Details: Alleyne v. United States
Alleyne v. United States raised a longstanding controversy in criminal law regarding the method of proof that the Sixth Amendment requires to impose a mandatory minimum sentence. It has been settled since the Court’s 2000 decision in Apprendi v. New Jersey that any facts which increase a criminal defendant’s maximum possible sentence are considered “elements” of the criminal offense that must be proved to a jury beyond a reasonable doubt. In other words, if a statute makes it illegal to sell a drug and authorizes a ten-year maximum sentence for such an offense, but provides for a twenty-year maximum sentence for a sale of a larger quantity of the same drug, the jury rather than the judge must make a finding about the quantity before the twenty-year maximum may be imposed.
In 2002, the Court decided in Harris v. United States that Apprendi did not apply to facts that would increase a defendant’s mandatory minimum sentence, and therefore that a judge could constitutionally decide to apply a mandatory minimum sentence on the basis of facts not proven to a jury. Justice Breyer concurred in part in Harris not because he agreed that Apprendi could be distinguished, but rather because he continued to disagree with Apprendi as a whole and could not “yet accept its rule.” For years, commentators have wondered whether Harris could survive as Apprendi became increasingly settled, and Justice Breyer himself has in the past called into question his vote in Harris.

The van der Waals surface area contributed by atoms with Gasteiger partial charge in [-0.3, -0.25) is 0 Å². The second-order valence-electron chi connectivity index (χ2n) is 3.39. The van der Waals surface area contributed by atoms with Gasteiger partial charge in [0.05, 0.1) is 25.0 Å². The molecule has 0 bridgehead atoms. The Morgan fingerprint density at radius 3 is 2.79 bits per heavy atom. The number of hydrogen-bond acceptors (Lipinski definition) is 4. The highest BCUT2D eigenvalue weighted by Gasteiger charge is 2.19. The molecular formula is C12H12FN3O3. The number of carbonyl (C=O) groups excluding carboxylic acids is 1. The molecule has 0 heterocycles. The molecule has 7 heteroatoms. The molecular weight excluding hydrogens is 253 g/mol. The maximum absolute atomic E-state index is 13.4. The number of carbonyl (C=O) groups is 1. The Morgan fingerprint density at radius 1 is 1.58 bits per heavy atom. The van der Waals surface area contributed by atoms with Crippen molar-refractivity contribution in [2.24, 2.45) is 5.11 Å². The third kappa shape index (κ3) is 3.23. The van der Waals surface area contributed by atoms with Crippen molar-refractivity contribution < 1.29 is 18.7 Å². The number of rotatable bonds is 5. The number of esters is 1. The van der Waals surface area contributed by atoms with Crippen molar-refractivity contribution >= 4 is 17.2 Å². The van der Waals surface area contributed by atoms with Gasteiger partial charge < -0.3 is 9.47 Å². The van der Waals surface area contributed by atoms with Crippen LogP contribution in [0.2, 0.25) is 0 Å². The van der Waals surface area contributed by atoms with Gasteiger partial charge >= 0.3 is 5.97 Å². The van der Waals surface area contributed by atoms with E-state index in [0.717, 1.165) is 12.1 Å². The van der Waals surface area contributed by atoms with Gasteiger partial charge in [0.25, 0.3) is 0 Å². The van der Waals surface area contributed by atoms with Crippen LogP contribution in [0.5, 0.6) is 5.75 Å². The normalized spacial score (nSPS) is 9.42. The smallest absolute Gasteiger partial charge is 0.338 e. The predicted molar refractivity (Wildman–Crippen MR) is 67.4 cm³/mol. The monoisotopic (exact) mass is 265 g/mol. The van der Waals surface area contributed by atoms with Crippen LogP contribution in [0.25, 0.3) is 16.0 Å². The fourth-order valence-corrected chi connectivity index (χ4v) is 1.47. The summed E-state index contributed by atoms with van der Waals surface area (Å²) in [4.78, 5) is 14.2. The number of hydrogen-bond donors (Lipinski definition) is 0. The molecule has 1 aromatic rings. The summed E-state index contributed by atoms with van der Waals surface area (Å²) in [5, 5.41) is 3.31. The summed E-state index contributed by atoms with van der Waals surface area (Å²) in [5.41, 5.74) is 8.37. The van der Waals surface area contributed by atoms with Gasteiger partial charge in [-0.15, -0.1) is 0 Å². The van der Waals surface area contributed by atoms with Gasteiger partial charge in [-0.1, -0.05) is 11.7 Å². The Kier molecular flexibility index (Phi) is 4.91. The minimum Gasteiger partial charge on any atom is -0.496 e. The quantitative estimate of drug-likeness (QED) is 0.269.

Alleyne answers this question by overruling Harris. At issue in Alleyne was a seven-year sentence imposed on a defendant for having “brandished” a firearm while “using or carrying [it] during and in relation to a crime of violence.” At trial, the jury found only that the defendant used or carried the firearm, which carries a five-year mandatory minimum sentence. The judge, relying on Harris, found that the defendant had “brandished” the firearm, and thereby increased the defendant’s mandatory minimum sentence to seven years. In a five-to-four decision by Justice Thomas (joined by Justices Ginsburg, Breyer, Sotomayor, and Kagan), the Court today held that the defendant’s seven-year mandatory minimum sentence violated his Sixth Amendment right to trial by jury because the question of brandishing was never submitted to the jury. The Court’s opinion explains that the logic of Apprendi requires a jury to find all facts that fix the penalty range of a crime. According to the Court, the mandatory minimum is just as important to the statutory range as is the statutory maximum. The Court made clear that its holding was not designed to limit the discretion of the trial judge in imposing sentences within the range defined by the statutory maximum and mandatory minimum. The Court therefore vacated Alleyne’s sentence and remanded the case for resentencing in line with the jury’s verdict.
Justice Breyer, who provided the pivotal fifth vote, concurred in part and in the judgment. His concurrence reiterates his belief that Apprendi was wrongly decided, but explains that because “Apprendi has now defined the relevant legal regime for an additional decade… the law can no longer tolerate the anomaly that the Apprendi/Harris distinction creates.” Justice Sotomayor’s concurrence (joined by Justices Ginsburg and Kagan), argues that overruling Harris is consistent with the principles of stare decisis. The Chief Justice (joined by Justices Scalia and Kennedy) and Justice Alito each wrote dissents.